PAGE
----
Econo Lodge Fort Savannah
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TripAdvisor Reviews Econo Lodge Fort Savannah Lewisburg
Travel Blogs from Lewisburg
... there (or very stupid). Leaving the waterfall, we continued driving north on US-220 and stopped for lunch at Cucci’s at the Varsity between Hot Springs and Warm Springs. There isn’t a whole lot of restaurant choices so we stopped at the first place we saw. This restaurant is located inside a gas station so we weren’t expecting much. Sandy and I split a Buffalo Chicken Pizza and it was surprisingly good for gas station ...
... br> monotony of the human landscape across most of the country. Attitudes of
residents may also not be very modern, but I didn’t get into the kinds of
conversations where that might become apparent to me.
What could be more West Virginia than staying at a little
old motel (The Black Bear Motel) and waking up to look out the back window to
see two hunters skinning deer beside their pickup trucks?
The Allegheny Highlands in West ...
... than driving at 100km down a concrete line. I think Chris enjoys the drives a lot more and the Westy actually runs better at a slightly slower speed and gets better gas mileage. Not to mention that we avoid tolls and save lots of money! We drove to Covington which is a small town right in the middle of George Washington national Forest and got in a good workout. After a few days of hiking our legs were exhausted so we both focused on our upper bodies and by the end of it we were ...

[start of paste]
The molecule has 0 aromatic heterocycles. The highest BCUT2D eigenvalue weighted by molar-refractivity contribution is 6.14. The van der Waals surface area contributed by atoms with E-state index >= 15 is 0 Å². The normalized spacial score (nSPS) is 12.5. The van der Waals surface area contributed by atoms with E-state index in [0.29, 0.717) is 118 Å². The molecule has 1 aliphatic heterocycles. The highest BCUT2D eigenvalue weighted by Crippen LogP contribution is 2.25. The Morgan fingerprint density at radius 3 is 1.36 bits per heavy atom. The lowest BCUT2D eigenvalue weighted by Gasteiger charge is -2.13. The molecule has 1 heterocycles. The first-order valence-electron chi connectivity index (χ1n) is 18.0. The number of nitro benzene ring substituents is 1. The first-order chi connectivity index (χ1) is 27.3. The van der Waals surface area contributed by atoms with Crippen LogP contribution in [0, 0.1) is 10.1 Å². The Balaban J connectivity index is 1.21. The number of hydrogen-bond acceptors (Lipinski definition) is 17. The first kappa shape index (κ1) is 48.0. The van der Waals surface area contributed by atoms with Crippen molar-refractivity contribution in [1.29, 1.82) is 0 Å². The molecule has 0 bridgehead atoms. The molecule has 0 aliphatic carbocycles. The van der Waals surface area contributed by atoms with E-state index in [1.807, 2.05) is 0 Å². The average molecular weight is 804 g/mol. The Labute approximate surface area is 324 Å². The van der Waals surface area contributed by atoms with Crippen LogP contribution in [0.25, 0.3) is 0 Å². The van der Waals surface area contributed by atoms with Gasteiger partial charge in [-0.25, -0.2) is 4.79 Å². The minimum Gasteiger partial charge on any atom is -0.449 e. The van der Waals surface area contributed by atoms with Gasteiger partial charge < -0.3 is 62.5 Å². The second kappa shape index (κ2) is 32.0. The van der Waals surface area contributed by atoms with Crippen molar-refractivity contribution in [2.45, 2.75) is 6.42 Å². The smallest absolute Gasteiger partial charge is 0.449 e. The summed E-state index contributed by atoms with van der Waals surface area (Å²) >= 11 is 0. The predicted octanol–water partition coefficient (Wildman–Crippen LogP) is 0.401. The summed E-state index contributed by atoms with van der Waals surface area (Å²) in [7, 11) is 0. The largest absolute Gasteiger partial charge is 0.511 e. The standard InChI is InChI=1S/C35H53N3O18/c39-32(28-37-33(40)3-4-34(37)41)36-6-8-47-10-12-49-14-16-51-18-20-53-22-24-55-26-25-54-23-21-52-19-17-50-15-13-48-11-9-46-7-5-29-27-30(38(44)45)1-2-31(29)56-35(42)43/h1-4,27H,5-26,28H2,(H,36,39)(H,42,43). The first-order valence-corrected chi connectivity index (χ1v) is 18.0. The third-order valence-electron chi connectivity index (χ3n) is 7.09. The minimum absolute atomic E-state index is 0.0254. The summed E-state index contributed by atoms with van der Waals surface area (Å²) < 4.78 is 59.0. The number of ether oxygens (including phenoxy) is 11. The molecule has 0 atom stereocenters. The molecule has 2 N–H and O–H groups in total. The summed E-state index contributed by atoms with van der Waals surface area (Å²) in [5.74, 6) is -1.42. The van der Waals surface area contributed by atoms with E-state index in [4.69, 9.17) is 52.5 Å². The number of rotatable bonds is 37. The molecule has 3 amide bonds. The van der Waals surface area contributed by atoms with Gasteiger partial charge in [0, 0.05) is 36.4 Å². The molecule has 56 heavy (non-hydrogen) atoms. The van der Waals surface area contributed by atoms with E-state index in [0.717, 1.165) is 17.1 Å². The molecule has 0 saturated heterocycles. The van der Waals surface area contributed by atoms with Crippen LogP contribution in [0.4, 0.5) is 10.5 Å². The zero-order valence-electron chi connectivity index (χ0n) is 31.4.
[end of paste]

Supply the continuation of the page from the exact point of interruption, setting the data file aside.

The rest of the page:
... then headed for the Humpback covered bridge a few miles out of town. It is an arched bridge and is the oldest surviving bridge of its kind in the USA. It is no longer open to vehicular traffic. It is in a pretty setting with trees and their autumn leaves. The clouds were less so we were treated to some sunshine.
Back to the hotel for some housekeeping duties - trousers were a bit muddy from today. Walked across the breeze way for dinner, no ...
... industrialist donated to the local college. When the college closed in the 70s, the townfolk got together and raised several million dollars to buy and renovate the hall, and it remains a popular community meeting and concert hall. Children's art work was on display outside, made from household items. The original college is now a community college.